FULL THROTTLE ROCK

 

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Full Throttle Rock

Album Review: Seven - 7

Posted on August 22, 2014 at 12:10 AM


Seven – 7

Written by Juliano Mallon

 

Seven’s origins takes all the way to South Africa in the late 80’s, when the band went by the name of Face To Face. They got together in 1989, recorded two singles (both produced by John Parr), opened concerts for the likes of The Monkees and Richard Marx, among others, and then disappeared just as fast as they came up without releasing a full album, though there are rumours they recorded one. In the 90’s, AOR almost vanished completely but, 24 years later, Seven is back with “7”, a killer collection of 80’s flavored, radio friendly AOR, crafted and executed to perfection.

 

The album is filed with catchy, memorable songs such as "Shoot To Kill" and "Inside Love" (the latter originally recorded in January, 1990), two powerful rockers with explosive choruses and bombastic melodies. From now on, you’re in for one hell of a ride...

 

There’s a lot more to the album than just those first two tracks. Take, for exemple, "Still" (with its Foreigner-esque aura, especially in the guitars and keyboards sections), "Headlines" and "Strangers" (originally released as the b-seide for "Man With A Vision", back in 1990) keep that radio friendly AOR atmosphere going strong, bringing more of those strong choruses AOR enthusiasts love so much.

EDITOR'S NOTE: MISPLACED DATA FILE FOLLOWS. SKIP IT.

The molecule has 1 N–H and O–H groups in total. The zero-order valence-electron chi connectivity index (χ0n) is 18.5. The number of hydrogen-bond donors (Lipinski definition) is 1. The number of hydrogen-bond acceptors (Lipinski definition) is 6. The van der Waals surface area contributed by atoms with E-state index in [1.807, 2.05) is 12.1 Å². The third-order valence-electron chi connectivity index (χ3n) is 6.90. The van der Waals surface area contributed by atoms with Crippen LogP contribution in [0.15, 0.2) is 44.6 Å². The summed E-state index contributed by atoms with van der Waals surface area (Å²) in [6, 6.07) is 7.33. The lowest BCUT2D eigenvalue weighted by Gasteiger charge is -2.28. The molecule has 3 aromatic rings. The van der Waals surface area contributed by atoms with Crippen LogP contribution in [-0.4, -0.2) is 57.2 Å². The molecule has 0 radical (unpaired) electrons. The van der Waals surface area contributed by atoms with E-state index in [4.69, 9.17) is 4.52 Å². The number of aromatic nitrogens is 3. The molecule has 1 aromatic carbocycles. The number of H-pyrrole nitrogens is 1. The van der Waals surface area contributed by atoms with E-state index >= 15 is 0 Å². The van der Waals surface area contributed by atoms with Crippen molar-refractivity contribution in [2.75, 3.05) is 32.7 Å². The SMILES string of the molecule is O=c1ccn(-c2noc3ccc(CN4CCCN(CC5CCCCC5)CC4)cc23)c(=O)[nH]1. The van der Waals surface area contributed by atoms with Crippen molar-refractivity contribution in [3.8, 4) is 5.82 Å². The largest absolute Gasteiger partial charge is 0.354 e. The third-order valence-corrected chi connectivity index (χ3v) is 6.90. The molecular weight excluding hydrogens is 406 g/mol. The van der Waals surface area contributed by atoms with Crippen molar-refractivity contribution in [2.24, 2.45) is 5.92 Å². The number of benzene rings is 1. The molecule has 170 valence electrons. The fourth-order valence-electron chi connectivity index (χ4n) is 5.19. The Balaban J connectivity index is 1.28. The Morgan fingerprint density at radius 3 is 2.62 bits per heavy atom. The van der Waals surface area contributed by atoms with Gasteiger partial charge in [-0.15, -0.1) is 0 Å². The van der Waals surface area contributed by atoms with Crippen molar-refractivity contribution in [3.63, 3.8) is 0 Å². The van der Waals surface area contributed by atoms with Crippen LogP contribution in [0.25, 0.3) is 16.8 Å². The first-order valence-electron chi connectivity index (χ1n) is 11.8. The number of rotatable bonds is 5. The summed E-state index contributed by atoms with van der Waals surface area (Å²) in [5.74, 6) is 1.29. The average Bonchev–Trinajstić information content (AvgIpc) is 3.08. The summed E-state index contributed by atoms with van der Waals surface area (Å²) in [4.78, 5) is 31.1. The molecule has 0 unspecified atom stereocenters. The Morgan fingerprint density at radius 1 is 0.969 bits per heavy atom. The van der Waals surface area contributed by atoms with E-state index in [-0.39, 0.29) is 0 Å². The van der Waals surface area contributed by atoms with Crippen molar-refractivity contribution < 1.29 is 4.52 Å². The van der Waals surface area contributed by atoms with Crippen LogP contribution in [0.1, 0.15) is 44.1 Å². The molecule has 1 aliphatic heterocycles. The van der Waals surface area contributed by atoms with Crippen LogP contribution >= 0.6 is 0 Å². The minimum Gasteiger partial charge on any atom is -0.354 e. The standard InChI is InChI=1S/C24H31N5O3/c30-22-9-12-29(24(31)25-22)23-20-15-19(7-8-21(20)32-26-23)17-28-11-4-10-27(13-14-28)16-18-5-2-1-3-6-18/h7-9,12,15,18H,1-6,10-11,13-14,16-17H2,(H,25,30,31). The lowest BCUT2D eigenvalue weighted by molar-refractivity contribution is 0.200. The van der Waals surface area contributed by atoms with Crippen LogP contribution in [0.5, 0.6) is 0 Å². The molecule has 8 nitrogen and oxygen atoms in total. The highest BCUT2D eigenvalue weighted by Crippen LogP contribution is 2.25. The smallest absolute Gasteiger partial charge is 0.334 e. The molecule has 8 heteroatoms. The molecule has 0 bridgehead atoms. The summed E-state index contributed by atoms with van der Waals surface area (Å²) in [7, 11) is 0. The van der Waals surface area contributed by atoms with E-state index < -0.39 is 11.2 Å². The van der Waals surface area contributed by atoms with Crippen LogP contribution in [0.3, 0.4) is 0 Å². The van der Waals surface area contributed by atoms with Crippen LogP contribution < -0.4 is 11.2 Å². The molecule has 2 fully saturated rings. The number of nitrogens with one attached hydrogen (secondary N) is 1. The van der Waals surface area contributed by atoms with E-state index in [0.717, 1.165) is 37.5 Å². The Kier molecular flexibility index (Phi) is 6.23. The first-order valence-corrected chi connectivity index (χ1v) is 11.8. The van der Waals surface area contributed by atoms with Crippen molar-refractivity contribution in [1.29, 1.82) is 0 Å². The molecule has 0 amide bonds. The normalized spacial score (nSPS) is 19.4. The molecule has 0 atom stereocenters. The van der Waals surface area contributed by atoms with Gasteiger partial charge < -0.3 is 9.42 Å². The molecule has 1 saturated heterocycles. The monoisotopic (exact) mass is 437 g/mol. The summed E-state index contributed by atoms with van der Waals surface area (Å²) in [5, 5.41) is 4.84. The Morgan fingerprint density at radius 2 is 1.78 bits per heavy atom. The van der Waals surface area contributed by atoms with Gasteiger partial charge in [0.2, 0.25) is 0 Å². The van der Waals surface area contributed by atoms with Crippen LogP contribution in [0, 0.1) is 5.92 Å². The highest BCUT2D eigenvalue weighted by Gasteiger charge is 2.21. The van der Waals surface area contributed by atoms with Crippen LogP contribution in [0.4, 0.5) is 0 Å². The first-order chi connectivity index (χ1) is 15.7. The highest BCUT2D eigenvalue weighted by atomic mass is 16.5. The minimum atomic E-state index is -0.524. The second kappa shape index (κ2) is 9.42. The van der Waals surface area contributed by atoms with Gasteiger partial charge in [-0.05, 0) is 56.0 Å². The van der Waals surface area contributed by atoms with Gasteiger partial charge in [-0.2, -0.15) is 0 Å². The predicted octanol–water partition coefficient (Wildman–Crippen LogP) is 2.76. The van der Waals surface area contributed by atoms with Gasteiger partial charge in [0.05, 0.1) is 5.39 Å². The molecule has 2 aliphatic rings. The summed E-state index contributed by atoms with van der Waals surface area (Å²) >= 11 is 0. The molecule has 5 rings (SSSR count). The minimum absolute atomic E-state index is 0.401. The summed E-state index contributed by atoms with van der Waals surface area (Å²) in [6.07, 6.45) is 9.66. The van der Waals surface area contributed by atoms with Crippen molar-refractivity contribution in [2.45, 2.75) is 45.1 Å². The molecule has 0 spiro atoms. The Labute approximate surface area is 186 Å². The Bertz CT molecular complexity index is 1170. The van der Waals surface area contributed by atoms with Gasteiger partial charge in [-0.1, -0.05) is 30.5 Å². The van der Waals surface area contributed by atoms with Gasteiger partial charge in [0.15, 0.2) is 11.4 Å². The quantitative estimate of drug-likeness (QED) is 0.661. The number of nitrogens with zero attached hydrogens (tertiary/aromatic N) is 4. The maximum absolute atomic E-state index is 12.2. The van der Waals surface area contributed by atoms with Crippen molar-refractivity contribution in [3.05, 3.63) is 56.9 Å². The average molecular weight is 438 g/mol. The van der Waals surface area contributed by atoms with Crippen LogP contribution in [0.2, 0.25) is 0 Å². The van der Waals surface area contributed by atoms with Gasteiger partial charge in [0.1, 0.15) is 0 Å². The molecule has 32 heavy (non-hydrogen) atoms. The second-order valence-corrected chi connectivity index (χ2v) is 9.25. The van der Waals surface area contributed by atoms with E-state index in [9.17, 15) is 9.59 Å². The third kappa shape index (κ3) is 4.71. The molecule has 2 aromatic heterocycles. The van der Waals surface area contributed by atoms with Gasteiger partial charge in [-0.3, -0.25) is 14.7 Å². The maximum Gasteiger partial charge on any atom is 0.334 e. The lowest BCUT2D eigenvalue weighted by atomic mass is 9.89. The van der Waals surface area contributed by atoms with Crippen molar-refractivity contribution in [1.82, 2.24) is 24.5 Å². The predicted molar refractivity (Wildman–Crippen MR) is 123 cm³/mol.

Other songs that come up as highlights in the album are "America" (that reminds me of FM, circa 1986), "Thru The Night" (with its pulsating guitars), the frantic "Never Too Late", "Don't Break My Heart" (one of the very best songs on the album, be sure of that) and the thrilling "Say Goodbye" show that Seven got drunk from the 80’s AOR pond, not only bringing back the sound of that era, but also reliving the melodic structures that were so recurrent back then.

 

I still gotta say something about "Diana", a beautiful ballad built on an almost lonely piano base, where ocasional keyboards appear in the most intimate moment of the album. In this Japanese edition I’m reviewing there’s a bônus track called "Charlie", a poingnant power ballad with an impactating chorus that’ll give you goosebumps.

 

With that being said, if you’re into 80’s AOR, I can say without any doubt that “7” is one album you must have in your collection. Not only the tracklist is filled with awesome songs (so much so it’s hard to pick one or two as being the best tracks), the album features a stellar group of guest musicians that include legendary guitar master Mike Slamer (City Boy, Seventh Key, Tower City), axe-man Tommy Denander (Radioactive) and keyboard wizards Mark Mangold (Drive She Said) and Didge Digital (FM), among others.

 

I celebrate Seven’s return to the AOR scene, wishing this is just the beginning of a long-lasting career, but for now, “7” shines as one of the best albums of 2014.


Categories: Album Reviews

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